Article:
Anyhow, I do enjoy this movie. It takes a little bit to get into it, even after seeing it before. But I do like it. It’s not Anderson’s best (I’d be split between Royal Tenenbaums and Fantastic Mr. Fox for that) but it’s good. It’s got some great moments between Steve and his supposed son, Ned. It’s got some great moments between Steve and his wife, Eleanor (she’s the brains of Team Zissou). It’s got one scene I love with Eleanor and the reporter, Jane. And it’s got some great performances even aside from Bill Murray and the rest of the main cast. Willem Dafoe’s Klaus, who is thoroughly devoted to Steve and the team, is a ridiculous and awesome character. And then there’s Bud Cort, yes, the guy from Harold and Maud, playing the bond company guy. Totally understated performance, but I love him. And then there’s Jeff Goldblum. To be honest, I wish he’d been on screen a little more.

A word about the soundtrack: The vast majority of it is done by the Team Zissou musician, who sits around with a guitar and sings David Bowie songs in Brazilian Portuguese. It’s rather perfect, in a quirky sort of way, which is to say, as I’ve alluded to, it fits Wes Anderson’s style.

So by the end of the movie things have mostly worked out, but not perfectly, because it’s Wes Anderson and that just wouldn’t fly. But they work out. And we get the closing credits, wherein the members of Team Zissou walk purposefully down the pier, growing in number as they go, until they reach the boat. According to Anderson, it’s a direct reference to Team Banzai at the end of The Adventures of Buckaroo Banzai Across the Eighth Dimension and they even had Jeff Goldblum there. Not that Steve Zissou is anywhere as awesome as Buckaroo Banzai, but you know what? Eleanor might be, so that’s cool.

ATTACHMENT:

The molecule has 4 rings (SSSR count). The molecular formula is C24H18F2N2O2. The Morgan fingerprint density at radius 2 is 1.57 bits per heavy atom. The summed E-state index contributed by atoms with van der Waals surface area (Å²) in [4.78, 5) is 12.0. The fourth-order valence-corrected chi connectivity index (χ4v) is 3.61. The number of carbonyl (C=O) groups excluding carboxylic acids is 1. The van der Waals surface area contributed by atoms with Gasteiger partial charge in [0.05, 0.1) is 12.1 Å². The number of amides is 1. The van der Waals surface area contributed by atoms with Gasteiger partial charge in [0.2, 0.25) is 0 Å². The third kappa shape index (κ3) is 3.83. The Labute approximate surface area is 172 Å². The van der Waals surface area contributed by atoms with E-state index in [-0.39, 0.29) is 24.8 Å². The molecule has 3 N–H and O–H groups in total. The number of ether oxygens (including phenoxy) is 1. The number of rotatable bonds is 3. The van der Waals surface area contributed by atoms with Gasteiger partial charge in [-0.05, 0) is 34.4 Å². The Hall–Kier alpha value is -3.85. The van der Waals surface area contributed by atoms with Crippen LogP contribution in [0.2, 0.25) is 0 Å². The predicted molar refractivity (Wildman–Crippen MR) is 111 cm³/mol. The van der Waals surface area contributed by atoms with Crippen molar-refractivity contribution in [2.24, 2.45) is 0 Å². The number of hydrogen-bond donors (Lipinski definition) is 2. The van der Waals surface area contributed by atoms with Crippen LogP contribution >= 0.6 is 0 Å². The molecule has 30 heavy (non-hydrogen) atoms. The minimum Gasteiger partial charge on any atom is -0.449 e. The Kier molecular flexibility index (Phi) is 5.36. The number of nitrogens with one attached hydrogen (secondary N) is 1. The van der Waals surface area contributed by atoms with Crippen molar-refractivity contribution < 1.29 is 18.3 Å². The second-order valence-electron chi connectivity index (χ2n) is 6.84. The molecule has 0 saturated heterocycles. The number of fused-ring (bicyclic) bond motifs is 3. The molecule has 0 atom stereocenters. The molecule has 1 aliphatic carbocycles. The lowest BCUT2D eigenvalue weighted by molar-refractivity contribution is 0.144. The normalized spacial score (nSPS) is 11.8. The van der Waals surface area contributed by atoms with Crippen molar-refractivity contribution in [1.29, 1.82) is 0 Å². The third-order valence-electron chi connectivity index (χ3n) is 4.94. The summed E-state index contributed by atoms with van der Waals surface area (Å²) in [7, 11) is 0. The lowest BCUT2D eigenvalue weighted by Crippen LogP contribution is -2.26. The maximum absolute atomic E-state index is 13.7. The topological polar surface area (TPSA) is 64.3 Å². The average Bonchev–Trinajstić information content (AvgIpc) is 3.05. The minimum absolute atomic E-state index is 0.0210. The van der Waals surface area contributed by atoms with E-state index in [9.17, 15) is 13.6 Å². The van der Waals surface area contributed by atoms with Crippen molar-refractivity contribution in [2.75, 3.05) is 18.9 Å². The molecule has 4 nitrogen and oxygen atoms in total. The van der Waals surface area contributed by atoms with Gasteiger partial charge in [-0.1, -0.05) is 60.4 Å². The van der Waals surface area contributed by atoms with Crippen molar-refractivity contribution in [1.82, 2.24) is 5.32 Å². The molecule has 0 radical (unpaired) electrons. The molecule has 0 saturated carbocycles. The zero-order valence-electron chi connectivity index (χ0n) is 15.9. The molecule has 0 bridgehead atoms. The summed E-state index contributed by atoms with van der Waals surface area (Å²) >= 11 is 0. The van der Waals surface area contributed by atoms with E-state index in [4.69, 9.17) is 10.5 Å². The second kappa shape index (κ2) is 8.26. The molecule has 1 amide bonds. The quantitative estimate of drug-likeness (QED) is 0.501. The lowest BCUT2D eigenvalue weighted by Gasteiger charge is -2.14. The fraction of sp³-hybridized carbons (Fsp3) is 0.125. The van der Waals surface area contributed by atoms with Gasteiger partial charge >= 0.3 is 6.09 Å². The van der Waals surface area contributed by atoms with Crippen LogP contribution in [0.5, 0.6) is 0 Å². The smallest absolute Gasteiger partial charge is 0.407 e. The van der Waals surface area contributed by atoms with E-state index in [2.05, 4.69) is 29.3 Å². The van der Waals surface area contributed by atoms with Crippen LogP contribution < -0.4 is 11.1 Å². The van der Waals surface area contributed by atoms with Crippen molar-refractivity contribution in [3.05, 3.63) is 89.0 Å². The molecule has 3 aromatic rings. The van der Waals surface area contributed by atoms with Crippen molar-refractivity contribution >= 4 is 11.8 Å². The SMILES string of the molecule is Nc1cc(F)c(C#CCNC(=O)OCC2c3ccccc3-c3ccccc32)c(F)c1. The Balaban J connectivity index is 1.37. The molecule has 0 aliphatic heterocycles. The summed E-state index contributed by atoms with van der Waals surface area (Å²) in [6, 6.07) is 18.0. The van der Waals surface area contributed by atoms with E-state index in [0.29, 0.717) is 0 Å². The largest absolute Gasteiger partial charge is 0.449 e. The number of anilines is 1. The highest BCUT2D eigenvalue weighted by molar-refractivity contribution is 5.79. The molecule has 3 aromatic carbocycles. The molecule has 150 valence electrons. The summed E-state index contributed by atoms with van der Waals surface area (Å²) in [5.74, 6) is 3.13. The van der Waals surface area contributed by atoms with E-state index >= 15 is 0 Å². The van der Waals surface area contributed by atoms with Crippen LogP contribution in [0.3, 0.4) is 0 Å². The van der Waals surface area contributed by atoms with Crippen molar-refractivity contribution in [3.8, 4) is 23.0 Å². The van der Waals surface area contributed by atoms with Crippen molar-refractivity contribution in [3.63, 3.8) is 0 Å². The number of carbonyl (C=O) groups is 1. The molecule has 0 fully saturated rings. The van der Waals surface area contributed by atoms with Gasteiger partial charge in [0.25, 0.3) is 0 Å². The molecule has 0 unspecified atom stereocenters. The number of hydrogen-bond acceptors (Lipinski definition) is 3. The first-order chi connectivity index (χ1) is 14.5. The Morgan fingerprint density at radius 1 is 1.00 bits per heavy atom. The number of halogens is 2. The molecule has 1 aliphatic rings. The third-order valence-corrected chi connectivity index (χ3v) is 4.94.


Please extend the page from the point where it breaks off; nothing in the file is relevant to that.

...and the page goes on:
April 1, 2010 Posted by | daily reviews | , , , , | 1 Comment

The Life Aquatic with Steve Zissou

April 1, 2010 (For reals this time)

The Life Aquatic with Steve Zissou

Man, it’s hard to review this movie.  Mostly because it’s a hard movie for me to watch.  It’s a Wes Anderson film – perhaps the most West Anderson film that Wes Anderson has ever made.  It’s full of neurotic broken people being brutally honest with each other.  It’s full of non-sequiturs and all the characters have baggage of some sort.  But this movie is a little more brutal to its characters than other Wes Anderson films.

Life Aquatic tells the story of a man who’s hit rock bottom.  The hard-drinking, womanizing, Steve Zissou, played with heartfelt vulnerability by Bill Murray,  is a documentarian very heavily modeled on Jaques Cousteau who has fallen on hard times.  His movies are being derided as contrived, fake and poorly made.  His best friend and mentor has been eaten by a shark which nobody believes actually exists because Steve got no footage of it.  His wife (Angelica Huston – brilliant as always) is fed up with his womanizing and probably knows she could do better.  His boat is in disrepair and he has no way to finance his next documentary.  In short, his life is hell and he’s a shadow of his former self.

Then – through the course of the whole movie – things get worse for Steve.  And worse.  He has to deal with violence, pirates and death as his already rock bottom life falls apart all around him.